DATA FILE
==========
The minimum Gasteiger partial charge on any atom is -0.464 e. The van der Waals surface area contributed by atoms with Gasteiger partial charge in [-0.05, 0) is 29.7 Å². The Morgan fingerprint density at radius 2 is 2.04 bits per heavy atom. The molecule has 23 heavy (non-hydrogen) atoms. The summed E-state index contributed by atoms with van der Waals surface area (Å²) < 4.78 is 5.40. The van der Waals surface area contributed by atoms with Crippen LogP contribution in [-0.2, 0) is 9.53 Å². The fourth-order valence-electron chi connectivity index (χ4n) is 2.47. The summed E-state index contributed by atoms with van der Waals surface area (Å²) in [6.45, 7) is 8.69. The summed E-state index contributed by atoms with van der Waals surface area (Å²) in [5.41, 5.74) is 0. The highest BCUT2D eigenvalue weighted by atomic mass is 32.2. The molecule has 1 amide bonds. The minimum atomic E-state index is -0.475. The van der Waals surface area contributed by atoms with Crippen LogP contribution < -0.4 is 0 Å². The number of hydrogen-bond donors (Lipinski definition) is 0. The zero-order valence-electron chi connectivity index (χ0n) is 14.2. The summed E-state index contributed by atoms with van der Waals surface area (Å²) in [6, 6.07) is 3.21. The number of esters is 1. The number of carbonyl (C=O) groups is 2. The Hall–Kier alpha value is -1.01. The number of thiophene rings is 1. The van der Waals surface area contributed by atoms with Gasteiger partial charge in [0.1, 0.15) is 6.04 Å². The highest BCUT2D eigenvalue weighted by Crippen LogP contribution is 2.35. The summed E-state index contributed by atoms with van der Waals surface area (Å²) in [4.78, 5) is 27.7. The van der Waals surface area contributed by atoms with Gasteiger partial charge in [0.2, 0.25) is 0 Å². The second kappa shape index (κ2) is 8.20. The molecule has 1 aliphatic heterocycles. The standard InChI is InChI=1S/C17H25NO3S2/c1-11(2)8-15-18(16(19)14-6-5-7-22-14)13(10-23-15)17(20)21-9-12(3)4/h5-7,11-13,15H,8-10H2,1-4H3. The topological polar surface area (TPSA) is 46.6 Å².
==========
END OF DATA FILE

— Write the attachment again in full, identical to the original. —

The minimum Gasteiger partial charge on any atom is -0.464 e. The van der Waals surface area contributed by atoms with Gasteiger partial charge in [-0.05, 0) is 29.7 Å². The Morgan fingerprint density at radius 2 is 2.04 bits per heavy atom. The molecule has 23 heavy (non-hydrogen) atoms. The summed E-state index contributed by atoms with van der Waals surface area (Å²) < 4.78 is 5.40. The van der Waals surface area contributed by atoms with Crippen LogP contribution in [-0.2, 0) is 9.53 Å². The fourth-order valence-electron chi connectivity index (χ4n) is 2.47. The summed E-state index contributed by atoms with van der Waals surface area (Å²) in [6.45, 7) is 8.69. The summed E-state index contributed by atoms with van der Waals surface area (Å²) in [5.41, 5.74) is 0. The highest BCUT2D eigenvalue weighted by atomic mass is 32.2. The molecule has 1 amide bonds. The minimum atomic E-state index is -0.475. The van der Waals surface area contributed by atoms with Crippen LogP contribution < -0.4 is 0 Å². The number of hydrogen-bond donors (Lipinski definition) is 0. The zero-order valence-electron chi connectivity index (χ0n) is 14.2. The summed E-state index contributed by atoms with van der Waals surface area (Å²) in [6, 6.07) is 3.21. The number of esters is 1. The number of carbonyl (C=O) groups is 2. The Hall–Kier alpha value is -1.01. The number of thiophene rings is 1. The van der Waals surface area contributed by atoms with Gasteiger partial charge in [0.1, 0.15) is 6.04 Å². The highest BCUT2D eigenvalue weighted by Crippen LogP contribution is 2.35. The summed E-state index contributed by atoms with van der Waals surface area (Å²) in [4.78, 5) is 27.7. The van der Waals surface area contributed by atoms with Gasteiger partial charge in [0.2, 0.25) is 0 Å². The second kappa shape index (κ2) is 8.20. The molecule has 1 aliphatic heterocycles. The standard InChI is InChI=1S/C17H25NO3S2/c1-11(2)8-15-18(16(19)14-6-5-7-22-14)13(10-23-15)17(20)21-9-12(3)4/h5-7,11-13,15H,8-10H2,1-4H3. The topological polar surface area (TPSA) is 46.6 Å².